IAFM - Ship Types - SSK

Soryu-class SSK

In the June 2010 Proceedings article, "The Right Submarine for Lurking in the Littorals", Milan Vego, of the Naval War College, lays out a case for a US Navy SSK.   Advantages include,

  • Better suited for operations in shallow, confined waters.
  • Sufficient sensors and weapons for operating in these regions.
  • SSNs are three to five times more expensive than SSKs.
  • Less problematic to home-port SSKs abroad.
  • Sufficient range and speed for operational deployments, if home-ported near their operating areas.
Another Naval War College professor, James Holmes, laid out similar arguments at the National Interest, "Diesel Submarines: The Game Changer the U.S. Navy Needs" and "U.S. Submarines: Run Silent, Run Deep...On Diesel Engines?" He adds,
  • Procuring and operating a common SSK with allies would show the US has "skin in the game" and demonstrate US resilience and resolve.  However even if not common, home-porting SSKs with allies still demonstrates "skin in the game".
  • Defending choke points and a static island doesn't require high SSN speed or range.
  • Numbers matter when you have to keep up a constant rotation of picket stations.
  • Replenishing wartime losses is far easier and faster with cheaper SSKs
I'll throw out a couple more reasons,
  • A large SSK buy would let us stand up aggressor boats on the east and west coast, that could routinely train task forces working up for deployments.  SSNs are far too few in number to devote to this.  These training opportunities could be more advanced and against seasoned aggressor sub crews.  
  • With large-diameter tubes on some modern SSK designs (A26), they could be used for covert MIW.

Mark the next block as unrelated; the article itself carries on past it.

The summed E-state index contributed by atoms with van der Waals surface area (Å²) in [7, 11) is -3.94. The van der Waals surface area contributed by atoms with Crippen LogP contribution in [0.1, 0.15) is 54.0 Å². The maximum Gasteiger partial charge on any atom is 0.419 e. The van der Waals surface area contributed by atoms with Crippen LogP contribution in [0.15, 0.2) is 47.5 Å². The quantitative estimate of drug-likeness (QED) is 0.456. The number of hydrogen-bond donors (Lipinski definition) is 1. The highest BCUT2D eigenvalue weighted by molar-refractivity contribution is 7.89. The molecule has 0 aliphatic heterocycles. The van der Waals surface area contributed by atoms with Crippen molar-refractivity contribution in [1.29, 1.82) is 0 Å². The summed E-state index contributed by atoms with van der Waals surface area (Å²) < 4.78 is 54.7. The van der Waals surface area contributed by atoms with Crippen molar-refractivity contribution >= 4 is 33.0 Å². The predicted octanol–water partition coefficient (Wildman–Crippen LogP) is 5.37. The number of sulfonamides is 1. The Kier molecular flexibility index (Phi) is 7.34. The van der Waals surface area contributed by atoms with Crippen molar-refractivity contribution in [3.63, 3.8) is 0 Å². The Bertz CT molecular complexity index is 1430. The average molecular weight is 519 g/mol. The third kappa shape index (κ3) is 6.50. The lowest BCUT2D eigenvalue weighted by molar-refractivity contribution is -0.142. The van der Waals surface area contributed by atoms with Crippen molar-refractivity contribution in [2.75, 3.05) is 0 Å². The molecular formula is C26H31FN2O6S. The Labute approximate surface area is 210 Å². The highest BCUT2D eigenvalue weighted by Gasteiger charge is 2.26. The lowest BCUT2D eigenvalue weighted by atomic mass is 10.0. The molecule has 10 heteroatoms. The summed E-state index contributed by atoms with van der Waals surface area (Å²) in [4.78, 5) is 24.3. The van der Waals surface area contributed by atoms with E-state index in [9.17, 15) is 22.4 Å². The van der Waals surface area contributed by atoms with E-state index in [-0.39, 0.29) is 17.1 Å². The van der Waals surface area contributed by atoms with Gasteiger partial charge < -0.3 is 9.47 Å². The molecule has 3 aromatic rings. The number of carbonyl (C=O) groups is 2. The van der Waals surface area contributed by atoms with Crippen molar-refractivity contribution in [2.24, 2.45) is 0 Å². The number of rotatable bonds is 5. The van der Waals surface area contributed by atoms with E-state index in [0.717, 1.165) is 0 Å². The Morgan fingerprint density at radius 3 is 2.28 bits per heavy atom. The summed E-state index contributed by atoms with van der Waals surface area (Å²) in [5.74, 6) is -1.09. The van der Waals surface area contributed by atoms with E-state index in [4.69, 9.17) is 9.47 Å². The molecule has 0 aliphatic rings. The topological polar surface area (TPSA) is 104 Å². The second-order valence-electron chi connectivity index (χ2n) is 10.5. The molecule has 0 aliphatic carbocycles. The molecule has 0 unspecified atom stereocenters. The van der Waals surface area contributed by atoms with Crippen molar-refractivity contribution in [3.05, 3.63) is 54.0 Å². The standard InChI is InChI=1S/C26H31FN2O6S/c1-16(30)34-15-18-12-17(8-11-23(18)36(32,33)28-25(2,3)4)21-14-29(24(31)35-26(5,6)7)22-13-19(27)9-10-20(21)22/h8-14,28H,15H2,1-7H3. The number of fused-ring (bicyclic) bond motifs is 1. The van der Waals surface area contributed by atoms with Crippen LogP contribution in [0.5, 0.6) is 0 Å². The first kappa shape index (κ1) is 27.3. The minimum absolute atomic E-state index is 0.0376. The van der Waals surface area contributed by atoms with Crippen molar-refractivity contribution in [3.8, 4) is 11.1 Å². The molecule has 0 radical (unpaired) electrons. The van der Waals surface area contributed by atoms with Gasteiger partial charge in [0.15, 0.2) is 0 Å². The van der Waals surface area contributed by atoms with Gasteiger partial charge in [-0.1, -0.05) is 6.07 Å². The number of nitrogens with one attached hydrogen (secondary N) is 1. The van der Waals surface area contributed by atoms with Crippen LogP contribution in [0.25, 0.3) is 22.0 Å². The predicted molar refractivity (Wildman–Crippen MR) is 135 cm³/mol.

The IAFM includes a fleet of 50 SSKs.  A notional home-porting breakdown could look like this,

Home-ported SSKs50% FDNF Availability

With forty SSKs home-ported in the Pacific, twenty could be deployed and on station at any moment.  These could form a barrier around the first island chain.

Notional SSK Patrol Areas


The Japanese Soryu-class is a useful starting point for a Navy SSK design.  The latest Soryus dispense with the Sterling AIP system used in earlier boats, for a larger battery stack based on Lithium-Ion Batteries.  This multiplies their battery capacity, and offsets the loss of AIP. 

For the IAFM SSK, I'd follow suit.  I'd focus on range a bit more than the Soryu's, perhaps closer to the Australian Attack-class submarines.

I'd borrow systems from the Virginia-class SSN, where possible, cutting down size and capability to fit in an SSK, when necessary.

Soryu Specs  (AIP variant),
  • Surfaced: 2,900 tonnes (2,854 long tons)
  • Submerged: 4,200 t (4,134 long tons)
Length:84.0 m (275 ft 7 in)
Beam:9.1 m (29 ft 10 in)
Draught:8.5 m (27 ft 11 in)
Depth:900 m (3,000 ft)[2]
  • 1-shaft 2× Kawasaki 12V 25/25 SB-type diesel engines diesel-electric
  • 4× Kawasaki Kockums V4-275R Stirling engines
  • 3,900 hp (2,900 kW) surfaced
  • 8,000 hp (6,000 kW) submerged
  • Surfaced: 13 kn (24 km/h; 15 mph)
  • Submerged: 20 kn (37 km/h; 23 mph)[3]
Range:AIP endurance (est.): 6100 nautical miles (11297.2 km; 7060.75 miles) at 6.5 knots (12 km/h; 7.48 mp/h)[3]
Complement:65 (9 officers, 56 enlisted)
Sensors and
processing systems:
  • ZPS-6F surface/low-level air search radar
  • Hughes/Oki ZQQ-7 Sonar suite: 1× bow-array, 4× LF flank arrays and 1× Towed array sonar
Electronic warfare
& decoys:

A US Navy SSK would carry a mixture of large, Mk48 heavyweight torpedoes and cruise missiles and smaller diameter weapons like the Quad Pack Cruise Missile (QPCM) and Mk54 lightweight torpedo.  These smaller munitions would allow it to carry more munitions. I would look seriously at incorporating a surface-to-air missile like the German IDAS, or the Raytheon AIM-9X.  This would allow it to chase away or destroy those pesky ASW helicopters and maritime patrol aircraft while it snorkels. 


Noteworthy navalists and naval studies have shown the value of adding a conventional submarine (SSK) to the Navy's fleet architecture.  If multiple SSKs can be bought and operated for the cost of one nuclear-powered SSN, we can increase forward presence, especially in shallow, confined waters where SSNs are ill-suited. Forward-deployed on deterrence patrols, they don't need the SSN's high sustained speed.  They can also allow for regular training opportunities for the rest of the fleet in how to deal with these quiet, deadly boats. 


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